Confirmed cases by test types

What proportion of cases in England fall into each test category?

Anthony B. Masters

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Counts of confirmed cases depend on the viral testing regime, capacity, and willingness. In England, there are three main ways to get a positive test:

  • PCR only: A person, often with symptoms or regular testing, takes a polymerase chain reaction test.
  • LFD (positive PCR): After taking a rapid test, it shows a positive result. That person then undertakes a confirmatory PCR test, which is also positive. The swab for the latter test is within 72 hours. If all such tests are negative, then analysts remove that case.
  • LFD only: The person gets a positive result on a rapid test. In some circumstances, there is no PCR test within the three-day window. As such, the reported positive result remains.

There are also loop-mediated isothermal amplication (LAMP) tests. This kind of test does not have its own category.

For each person in England, only their first confirmed positive result counts as a new case. At present, reinfections do not add to reported case counts.

In November 2021, there were around 798,000 new cases with only PCR tests. About 177,000 positive rapid devices were later confirmed by PCR tests. Also, around 30,000 cases came through a rapid test without a lab test.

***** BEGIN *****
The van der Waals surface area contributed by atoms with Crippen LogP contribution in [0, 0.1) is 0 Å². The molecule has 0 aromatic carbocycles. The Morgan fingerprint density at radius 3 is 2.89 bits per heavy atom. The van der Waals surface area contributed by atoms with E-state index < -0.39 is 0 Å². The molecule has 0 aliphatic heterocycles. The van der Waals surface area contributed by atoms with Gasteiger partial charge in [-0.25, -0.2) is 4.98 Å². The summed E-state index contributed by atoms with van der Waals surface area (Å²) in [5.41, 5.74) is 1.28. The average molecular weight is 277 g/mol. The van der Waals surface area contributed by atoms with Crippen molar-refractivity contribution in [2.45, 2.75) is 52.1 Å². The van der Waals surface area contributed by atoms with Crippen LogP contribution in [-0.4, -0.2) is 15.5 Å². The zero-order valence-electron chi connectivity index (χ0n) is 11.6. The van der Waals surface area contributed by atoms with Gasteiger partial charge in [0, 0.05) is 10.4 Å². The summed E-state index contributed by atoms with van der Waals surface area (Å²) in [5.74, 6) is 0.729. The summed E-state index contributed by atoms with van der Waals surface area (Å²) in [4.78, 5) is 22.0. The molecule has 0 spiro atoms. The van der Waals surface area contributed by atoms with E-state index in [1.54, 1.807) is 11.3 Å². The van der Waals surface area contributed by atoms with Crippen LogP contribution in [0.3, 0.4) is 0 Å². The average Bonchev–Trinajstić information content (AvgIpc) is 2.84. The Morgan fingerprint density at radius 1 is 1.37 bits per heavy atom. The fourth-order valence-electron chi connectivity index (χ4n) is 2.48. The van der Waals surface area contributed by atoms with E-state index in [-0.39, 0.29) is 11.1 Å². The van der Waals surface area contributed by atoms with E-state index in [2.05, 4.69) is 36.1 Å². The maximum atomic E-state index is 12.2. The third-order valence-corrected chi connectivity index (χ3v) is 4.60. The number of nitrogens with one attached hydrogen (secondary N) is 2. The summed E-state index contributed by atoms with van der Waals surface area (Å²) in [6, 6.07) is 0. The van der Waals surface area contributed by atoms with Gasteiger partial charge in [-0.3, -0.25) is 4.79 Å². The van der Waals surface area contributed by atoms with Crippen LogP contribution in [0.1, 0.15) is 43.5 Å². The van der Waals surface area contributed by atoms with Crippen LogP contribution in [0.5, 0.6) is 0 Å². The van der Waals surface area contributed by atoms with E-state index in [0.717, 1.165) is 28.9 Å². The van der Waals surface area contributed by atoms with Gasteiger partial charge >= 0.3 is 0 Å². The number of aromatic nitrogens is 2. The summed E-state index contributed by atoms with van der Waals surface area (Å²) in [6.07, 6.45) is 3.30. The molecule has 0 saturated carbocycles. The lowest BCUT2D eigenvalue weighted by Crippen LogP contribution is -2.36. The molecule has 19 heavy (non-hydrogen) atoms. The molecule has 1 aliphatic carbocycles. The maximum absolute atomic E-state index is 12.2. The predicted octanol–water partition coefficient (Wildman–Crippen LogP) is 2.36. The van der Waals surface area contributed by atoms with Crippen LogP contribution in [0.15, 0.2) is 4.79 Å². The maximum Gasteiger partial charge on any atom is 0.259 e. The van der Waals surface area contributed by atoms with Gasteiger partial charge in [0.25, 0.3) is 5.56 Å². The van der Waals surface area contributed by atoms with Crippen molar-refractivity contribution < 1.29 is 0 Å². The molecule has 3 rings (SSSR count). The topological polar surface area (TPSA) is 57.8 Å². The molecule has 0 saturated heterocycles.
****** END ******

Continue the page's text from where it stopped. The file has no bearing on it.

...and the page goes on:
One in five (21%) new cases in England involved a rapid test.

The statistics are from reported cases up to 29th December 2021. These figures are subject to change, with new cases report.

(Image: R Pubs)

Comparability of cases

The United Kingdom has four public health agencies, which make different decisions. That reduces comparability between their published statistics.

The major differences are:

  • Only confirmed cases in England can involve a rapid test. The other three nations do not use results from these devices in confirmed counts.
  • Public Health Wales uses a six-week ‘episode’ period. That means many positive results within six weeks only count once. One person can have several cases — as long those positive tests are more than 42 days apart. Agencies in England and…

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Anthony B. Masters

This blog looks at the use of statistics in Britain and beyond. It is written by RSS Statistical Ambassador and Chartered Statistician @anthonybmasters.